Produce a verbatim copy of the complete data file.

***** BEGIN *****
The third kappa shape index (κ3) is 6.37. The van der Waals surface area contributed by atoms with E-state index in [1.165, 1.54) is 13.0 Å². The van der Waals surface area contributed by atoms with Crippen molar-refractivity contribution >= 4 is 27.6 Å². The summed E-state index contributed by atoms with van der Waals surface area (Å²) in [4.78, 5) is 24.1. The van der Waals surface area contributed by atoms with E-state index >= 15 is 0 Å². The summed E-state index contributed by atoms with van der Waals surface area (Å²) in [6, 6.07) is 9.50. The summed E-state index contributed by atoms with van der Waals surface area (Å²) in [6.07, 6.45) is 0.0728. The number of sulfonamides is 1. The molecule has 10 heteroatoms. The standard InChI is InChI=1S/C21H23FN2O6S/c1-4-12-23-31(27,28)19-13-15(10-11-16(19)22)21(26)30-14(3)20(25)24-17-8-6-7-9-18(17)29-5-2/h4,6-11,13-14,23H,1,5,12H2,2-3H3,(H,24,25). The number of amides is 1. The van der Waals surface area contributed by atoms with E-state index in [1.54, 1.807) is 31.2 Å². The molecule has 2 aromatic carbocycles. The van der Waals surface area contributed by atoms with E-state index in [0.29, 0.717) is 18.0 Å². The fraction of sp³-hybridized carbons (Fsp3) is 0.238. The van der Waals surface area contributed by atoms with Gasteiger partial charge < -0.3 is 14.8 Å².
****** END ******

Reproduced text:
The third kappa shape index (κ3) is 6.37. The van der Waals surface area contributed by atoms with E-state index in [1.165, 1.54) is 13.0 Å². The van der Waals surface area contributed by atoms with Crippen molar-refractivity contribution >= 4 is 27.6 Å². The summed E-state index contributed by atoms with van der Waals surface area (Å²) in [4.78, 5) is 24.1. The van der Waals surface area contributed by atoms with E-state index >= 15 is 0 Å². The summed E-state index contributed by atoms with van der Waals surface area (Å²) in [6, 6.07) is 9.50. The summed E-state index contributed by atoms with van der Waals surface area (Å²) in [6.07, 6.45) is 0.0728. The number of sulfonamides is 1. The molecule has 10 heteroatoms. The standard InChI is InChI=1S/C21H23FN2O6S/c1-4-12-23-31(27,28)19-13-15(10-11-16(19)22)21(26)30-14(3)20(25)24-17-8-6-7-9-18(17)29-5-2/h4,6-11,13-14,23H,1,5,12H2,2-3H3,(H,24,25). The number of amides is 1. The van der Waals surface area contributed by atoms with E-state index in [1.54, 1.807) is 31.2 Å². The molecule has 2 aromatic carbocycles. The van der Waals surface area contributed by atoms with E-state index in [0.29, 0.717) is 18.0 Å². The fraction of sp³-hybridized carbons (Fsp3) is 0.238. The van der Waals surface area contributed by atoms with Gasteiger partial charge < -0.3 is 14.8 Å².